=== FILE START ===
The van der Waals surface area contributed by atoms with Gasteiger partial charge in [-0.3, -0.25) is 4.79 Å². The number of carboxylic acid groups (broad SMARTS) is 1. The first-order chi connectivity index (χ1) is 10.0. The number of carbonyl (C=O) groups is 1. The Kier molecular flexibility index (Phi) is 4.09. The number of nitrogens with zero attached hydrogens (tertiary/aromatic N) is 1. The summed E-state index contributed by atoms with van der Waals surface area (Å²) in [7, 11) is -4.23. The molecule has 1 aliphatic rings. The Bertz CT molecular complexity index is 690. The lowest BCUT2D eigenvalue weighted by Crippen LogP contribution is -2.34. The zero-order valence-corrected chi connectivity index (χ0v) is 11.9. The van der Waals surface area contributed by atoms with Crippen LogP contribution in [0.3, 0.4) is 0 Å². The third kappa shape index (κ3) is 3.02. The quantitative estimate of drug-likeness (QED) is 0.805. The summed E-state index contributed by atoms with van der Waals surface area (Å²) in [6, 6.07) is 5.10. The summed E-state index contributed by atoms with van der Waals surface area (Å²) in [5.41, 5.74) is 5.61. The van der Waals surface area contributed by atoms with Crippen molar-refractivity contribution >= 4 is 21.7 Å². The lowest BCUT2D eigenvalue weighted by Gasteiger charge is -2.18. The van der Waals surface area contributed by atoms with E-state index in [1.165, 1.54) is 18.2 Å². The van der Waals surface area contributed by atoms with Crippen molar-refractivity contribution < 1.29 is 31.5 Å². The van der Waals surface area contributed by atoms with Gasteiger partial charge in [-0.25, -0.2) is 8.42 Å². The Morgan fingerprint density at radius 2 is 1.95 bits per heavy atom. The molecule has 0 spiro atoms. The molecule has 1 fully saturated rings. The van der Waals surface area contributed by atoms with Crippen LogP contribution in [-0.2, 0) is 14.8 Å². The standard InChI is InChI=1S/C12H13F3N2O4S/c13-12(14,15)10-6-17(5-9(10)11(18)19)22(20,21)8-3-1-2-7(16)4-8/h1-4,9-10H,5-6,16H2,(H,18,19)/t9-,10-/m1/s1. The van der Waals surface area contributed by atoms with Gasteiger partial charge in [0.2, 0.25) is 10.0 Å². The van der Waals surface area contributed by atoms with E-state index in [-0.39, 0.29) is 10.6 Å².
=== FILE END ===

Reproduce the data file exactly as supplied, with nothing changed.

The van der Waals surface area contributed by atoms with Gasteiger partial charge in [-0.3, -0.25) is 4.79 Å². The number of carboxylic acid groups (broad SMARTS) is 1. The first-order chi connectivity index (χ1) is 10.0. The number of carbonyl (C=O) groups is 1. The Kier molecular flexibility index (Phi) is 4.09. The number of nitrogens with zero attached hydrogens (tertiary/aromatic N) is 1. The summed E-state index contributed by atoms with van der Waals surface area (Å²) in [7, 11) is -4.23. The molecule has 1 aliphatic rings. The Bertz CT molecular complexity index is 690. The lowest BCUT2D eigenvalue weighted by Crippen LogP contribution is -2.34. The zero-order valence-corrected chi connectivity index (χ0v) is 11.9. The van der Waals surface area contributed by atoms with Crippen LogP contribution in [0.3, 0.4) is 0 Å². The third kappa shape index (κ3) is 3.02. The quantitative estimate of drug-likeness (QED) is 0.805. The summed E-state index contributed by atoms with van der Waals surface area (Å²) in [6, 6.07) is 5.10. The summed E-state index contributed by atoms with van der Waals surface area (Å²) in [5.41, 5.74) is 5.61. The van der Waals surface area contributed by atoms with Crippen molar-refractivity contribution >= 4 is 21.7 Å². The lowest BCUT2D eigenvalue weighted by Gasteiger charge is -2.18. The van der Waals surface area contributed by atoms with E-state index in [1.165, 1.54) is 18.2 Å². The van der Waals surface area contributed by atoms with Crippen molar-refractivity contribution < 1.29 is 31.5 Å². The van der Waals surface area contributed by atoms with Gasteiger partial charge in [-0.25, -0.2) is 8.42 Å². The Morgan fingerprint density at radius 2 is 1.95 bits per heavy atom. The molecule has 0 spiro atoms. The molecule has 1 fully saturated rings. The van der Waals surface area contributed by atoms with Crippen LogP contribution in [-0.2, 0) is 14.8 Å². The standard InChI is InChI=1S/C12H13F3N2O4S/c13-12(14,15)10-6-17(5-9(10)11(18)19)22(20,21)8-3-1-2-7(16)4-8/h1-4,9-10H,5-6,16H2,(H,18,19)/t9-,10-/m1/s1. The van der Waals surface area contributed by atoms with Gasteiger partial charge in [0.2, 0.25) is 10.0 Å². The van der Waals surface area contributed by atoms with E-state index in [-0.39, 0.29) is 10.6 Å².